Foremost, they single out the use of forced labour and the situation of the Uyghurs in Xinjiang—issues on the agenda of Geneva-based agencies such as the International Labour Organization (ILO) and the UN Human Rights Council and the Office of the High Commissioner for Human Rights.
In a letter addressed to the President of the European Commission Ursula von der Leyen and the President of the European Council, Charles Michel, more than 35 human rights, trade union, and faith groups—including the International Trade Union Confederation (ITUC) and the International Federation for Human Rights (FIDH)—have called for the accord to include “enforceable human rights clauses” and also flag their concerns over the further deterioration of the human rights situation in Hong Kong since the deal was concluded.
At a minimum, they outline a set of conditions that should be implemented before the agreement is ratified. These include: ensuring China ratifies the International Covenant on Civil and Political Rights (ICCPR), and core ILO Conventions on forced labour (No. 29) and the abolition of forced labour (No. 105), Freedom of Association (No. 87) and the Right to Organize and Collective Bargaining (No.98).
“We expect the EU to put more teeth into the agreement ...We fear the current document does not yet capture these measures,” Antoine Madelin, head of advocacy at FIDH, told The Geneva Observer.
Indeed, ILO diplomats and UN human rights experts, speaking on condition of non-attribution, told The G|O that efforts to get China to join the cited core ILO conventions have been ongoing since at least 2003.
Moreover, one UN rights expert noted that at present, it’s not possible for companies to carry out due diligence audits in Xinjiang as “it's very difficult to have access to this area ... As a result, many companies are struggling and on top have advocacy groups on their back” for failing to audit their supply chains.
Diplomatic sources said the German Chancellor Angela Merkel, who has been the driving force for the investment accord, also pressured China to agree to language on core standards as a prerequisite to secure safe passage through the European Parliament.
As a result, Brussels secured language from Beijing that China would make continued and sustained efforts to ratify the ILO fundamental conventions on forced labour.
However, the best endeavors language does not go far enough, critics say.Western diplomats admit in private that the language here is vague and does not include a firm date. The same sources said some EU member states are likely to call for changes to strengthen the labour and human rights commitments.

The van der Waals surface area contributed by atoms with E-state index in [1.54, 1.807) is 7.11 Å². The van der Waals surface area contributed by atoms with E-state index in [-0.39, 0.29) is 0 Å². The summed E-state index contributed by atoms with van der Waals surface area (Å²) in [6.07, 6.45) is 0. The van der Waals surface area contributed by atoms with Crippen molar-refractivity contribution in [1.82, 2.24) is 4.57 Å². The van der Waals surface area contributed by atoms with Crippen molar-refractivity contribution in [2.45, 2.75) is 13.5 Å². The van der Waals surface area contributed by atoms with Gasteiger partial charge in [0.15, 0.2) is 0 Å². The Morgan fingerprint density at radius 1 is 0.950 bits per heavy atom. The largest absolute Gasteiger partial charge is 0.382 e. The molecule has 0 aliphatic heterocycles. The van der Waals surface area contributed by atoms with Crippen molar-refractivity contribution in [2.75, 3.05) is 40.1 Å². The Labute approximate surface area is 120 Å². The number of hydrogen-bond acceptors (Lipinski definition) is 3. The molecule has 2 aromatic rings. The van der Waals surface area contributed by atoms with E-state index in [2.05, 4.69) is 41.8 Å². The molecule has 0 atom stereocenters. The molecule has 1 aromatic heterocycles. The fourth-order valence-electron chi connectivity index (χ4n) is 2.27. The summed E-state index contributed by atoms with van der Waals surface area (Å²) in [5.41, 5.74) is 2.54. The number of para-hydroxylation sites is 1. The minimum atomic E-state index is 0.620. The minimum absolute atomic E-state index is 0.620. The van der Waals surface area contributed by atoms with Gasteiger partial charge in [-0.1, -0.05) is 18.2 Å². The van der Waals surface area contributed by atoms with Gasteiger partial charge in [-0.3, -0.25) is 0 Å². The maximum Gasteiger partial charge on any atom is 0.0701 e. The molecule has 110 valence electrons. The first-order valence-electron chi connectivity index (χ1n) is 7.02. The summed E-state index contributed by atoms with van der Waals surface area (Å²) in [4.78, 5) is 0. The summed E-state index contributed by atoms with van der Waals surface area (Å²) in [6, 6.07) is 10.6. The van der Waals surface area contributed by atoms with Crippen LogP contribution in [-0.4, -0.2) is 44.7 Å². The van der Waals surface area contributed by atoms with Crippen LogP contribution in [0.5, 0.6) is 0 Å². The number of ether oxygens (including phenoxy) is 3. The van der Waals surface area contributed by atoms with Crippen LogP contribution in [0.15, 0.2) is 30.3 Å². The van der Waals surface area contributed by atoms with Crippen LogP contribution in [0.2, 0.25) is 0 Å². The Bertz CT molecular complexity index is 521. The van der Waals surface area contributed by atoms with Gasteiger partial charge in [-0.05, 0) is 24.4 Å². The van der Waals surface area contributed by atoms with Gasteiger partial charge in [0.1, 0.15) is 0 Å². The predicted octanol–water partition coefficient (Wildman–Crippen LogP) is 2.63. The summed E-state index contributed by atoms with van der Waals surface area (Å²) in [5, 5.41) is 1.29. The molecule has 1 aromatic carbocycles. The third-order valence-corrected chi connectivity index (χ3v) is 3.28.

Similarly, Sarah Brooks of the International Service for Human Rights (ISHR) told The G|O the EU is relying too much on goodwill. She said there have to be robust commitments on human rights.
“Kicking the can further into the future is not an option.”
Diplomatic sources said the Biden administration is also likely to weigh in and “ask for changes” from the EU to strengthen the segment on core rights. The same sources said that given the political climate, “there will be a lot of difficulties.”
However, they expect that given the huge stakes at play and, in particular, the potential benefits for EU companies doing business in China, it would, as one diplomat put it, “be hard for the EU to walk away from it.”
The big unknown, however, diplomats say, is whether President Xi Jinping will go the extra mile or walk away from the deal over the core rights issue. Some diplomats believe a way forward could be found, but it will require some further tough negotiations.
Given the huge size of the Chinese economy, it would be hard to imagine the EU—and Germany in particular, which has huge investments in China, especially in the auto and machinery sectors—decoupling from the deal.
In contrast to the weak segment on rights, the terms secured by Brussels for EU investors concerning market access and disciplines covering manufacturing, services, state-owned enterprises, forced technology transfers, and standard setting, authorizations, and transparency, are likely to enhance the ability of European companies doing business in China, sources said.
According to the EU, cumulative EU foreign direct investment (FDI) flows from the EU to China over the last 20 years have reached more than
€140 billion, while Chinese FDI into the EU is almost €120 billion.
“This is a very important agreement for European service businesses who today face many market access barriers on the Chinese market, more than the manufacturing sectors,” said Pascal Kerneis, Managing of the European Services Forum, in a statement.
For service companies, the establishment of a commercial presence abroad is the preferred way to operate internationally. ESF welcomes the commitment by China to eliminate restrictions like equity caps or joint venture requirements and to open up progressively many services sectors like financial services, telecommunications, and IT and computer-related services, he said.
The accord also includes, for example, language on transparency on subsidies provided in the services sector, something which is considered a plus over the WTO General Agreement on Trade in Services, which has yet to agree on such disciplines.
Professor Xiankun Lu, Managing Director of LEDECO, a Geneva-based trade consultancy, told The G|O the content of the agreement “far exceeded traditional bilateral investment agreements.”
Lu, a former senior Chinese trade diplomat, said the agreement will also “promote the solution of difficulties in China's reform and opening up.” This is good news, he said, for EU-invested companies but also for private Chinese companies.
The agreement, he said, will also promote the balance between China, the US, and the EU in the “great triangle.”
Today's Briefing: Philippe Mottaz - Jamil Chade - John Zarocostas Edited by: Paige Holt